Arnaud Brisebois on Visual Effects Magic in ‘Crimes of Grindelwald’ Paris

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Dec 17, 2018

Posted by: Dawn Johnson

Crew Interviews, Fandom, Fans, Fantastic Beasts, Fantastic Beasts Movie, Films, Interviews, J.K. Rowling, News, Stuart Craig, Warner Bros.

Visual Effects have long been employed to bring the magic of the wizarding world to life on the silver screen and, as the years pass, the depth and breadth of what studios are able to accomplish becomes all the more impressive.

Fantastic Beasts and Where to Find Them garnered two Oscar nominations for efforts in production design and costume design, both areas which also strongly contribute to the theater-goer’s experience of the other-worldly, and Digital Trends reports that Fantastic Beasts: The Crimes of Grindelwald is an early contender for a nomination in the visual effects category, no surprise given the extensive behind-the-scenes work done to recreate 1920s Paris in all its nostalgic glory.

Digital Trends spoke to Rodeo FX and VFX supervisor Arnaud Brisebois about the work his team did for this film and how it differed from their approach to the first installment in the series. He noted that the major difference was in the amount of creature work, with Fantastic Beasts focusing on the introduction to a wide variety of magical creatures and Crimes of Grindelwald featuring fewer beasts but much more of the surrounding environment.

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Still, it wouldn’t be a Fantastic Beasts film–or a story about magizoologist Newt Scamander–without a few new magical creatures, and this time round fans met the Chupacabra, Kelpie, Chinese Zouwu, Matagot, Augurey and the Kappa, a Japanese water demon. Regarding the development of these incredible creatures, Brisebois said:

“The development phase for creatures is typically done in preproduction very early on, based off descriptions from J.K. Rowling’s books. She describes all of them, and there are a few little scribbles and drawings. So there’s a lot of inspiration based on these descriptions. … The process is really dynamic [and] starts with really simple black-and-white sketches and drawings just to flush out ideas and silhouettes. And then it gets refined with a bit of color and whatnot, and then into sculpting fairly early on, so that we can move into locomotion and behavior tests. Form follows function, so sometimes something that looks good might not move well and it needs to be revised. Animation is introduced fairly early on in the process, and then it’s a balancing act between how that thing is looking and how it’s moving. So that’s the process overall. There are a lot of people involved. … It’s a big family.”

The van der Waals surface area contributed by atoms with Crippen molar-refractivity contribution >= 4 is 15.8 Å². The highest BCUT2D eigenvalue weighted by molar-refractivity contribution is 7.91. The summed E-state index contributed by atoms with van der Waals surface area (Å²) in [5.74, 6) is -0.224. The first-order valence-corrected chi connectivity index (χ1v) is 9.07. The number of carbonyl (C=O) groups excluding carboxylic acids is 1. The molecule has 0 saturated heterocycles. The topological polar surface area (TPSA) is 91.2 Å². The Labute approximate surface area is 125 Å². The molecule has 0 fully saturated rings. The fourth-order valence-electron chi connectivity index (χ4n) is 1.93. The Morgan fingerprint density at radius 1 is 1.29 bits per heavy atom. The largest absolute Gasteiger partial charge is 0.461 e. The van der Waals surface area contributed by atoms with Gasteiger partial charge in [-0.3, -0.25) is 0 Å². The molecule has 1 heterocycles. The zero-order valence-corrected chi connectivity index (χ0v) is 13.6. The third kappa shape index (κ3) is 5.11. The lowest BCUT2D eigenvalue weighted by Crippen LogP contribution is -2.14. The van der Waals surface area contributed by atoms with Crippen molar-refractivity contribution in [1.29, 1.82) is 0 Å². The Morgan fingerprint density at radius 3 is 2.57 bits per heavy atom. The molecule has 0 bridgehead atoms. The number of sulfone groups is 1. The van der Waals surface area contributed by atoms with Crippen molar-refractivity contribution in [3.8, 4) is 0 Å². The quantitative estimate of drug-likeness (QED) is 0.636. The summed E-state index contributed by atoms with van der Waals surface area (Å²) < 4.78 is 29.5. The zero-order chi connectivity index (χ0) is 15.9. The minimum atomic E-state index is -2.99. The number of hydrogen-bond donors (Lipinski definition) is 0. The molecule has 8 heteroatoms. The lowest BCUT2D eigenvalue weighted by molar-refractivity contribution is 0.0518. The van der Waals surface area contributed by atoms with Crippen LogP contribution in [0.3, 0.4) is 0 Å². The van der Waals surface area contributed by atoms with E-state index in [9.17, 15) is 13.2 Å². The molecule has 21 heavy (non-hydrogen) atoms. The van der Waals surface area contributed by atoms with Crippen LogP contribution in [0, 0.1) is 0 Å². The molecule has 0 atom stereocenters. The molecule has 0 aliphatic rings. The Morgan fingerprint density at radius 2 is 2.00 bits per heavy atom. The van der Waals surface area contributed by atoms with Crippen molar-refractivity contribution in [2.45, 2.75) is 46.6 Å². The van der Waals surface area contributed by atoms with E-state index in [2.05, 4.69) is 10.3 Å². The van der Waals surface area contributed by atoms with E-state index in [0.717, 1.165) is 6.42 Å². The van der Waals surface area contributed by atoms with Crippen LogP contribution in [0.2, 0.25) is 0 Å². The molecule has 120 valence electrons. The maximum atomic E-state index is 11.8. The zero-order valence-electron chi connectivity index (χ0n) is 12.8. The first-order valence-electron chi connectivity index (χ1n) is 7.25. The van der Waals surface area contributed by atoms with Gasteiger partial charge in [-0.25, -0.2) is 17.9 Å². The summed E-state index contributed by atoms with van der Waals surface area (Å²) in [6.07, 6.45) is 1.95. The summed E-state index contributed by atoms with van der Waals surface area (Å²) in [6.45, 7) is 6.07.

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Digital Trends then returned discussion to the work that occupied the majority of the team’s attention, the very exciting challenge of depicting the streets and rooftops of Paris, as well as the previously-unseen French Ministry of Magic and the Hidden Place, also home to the Circus Arcanus. Brisebois compared the creating of Paris to New York and noted the highlights of the assignment, saying: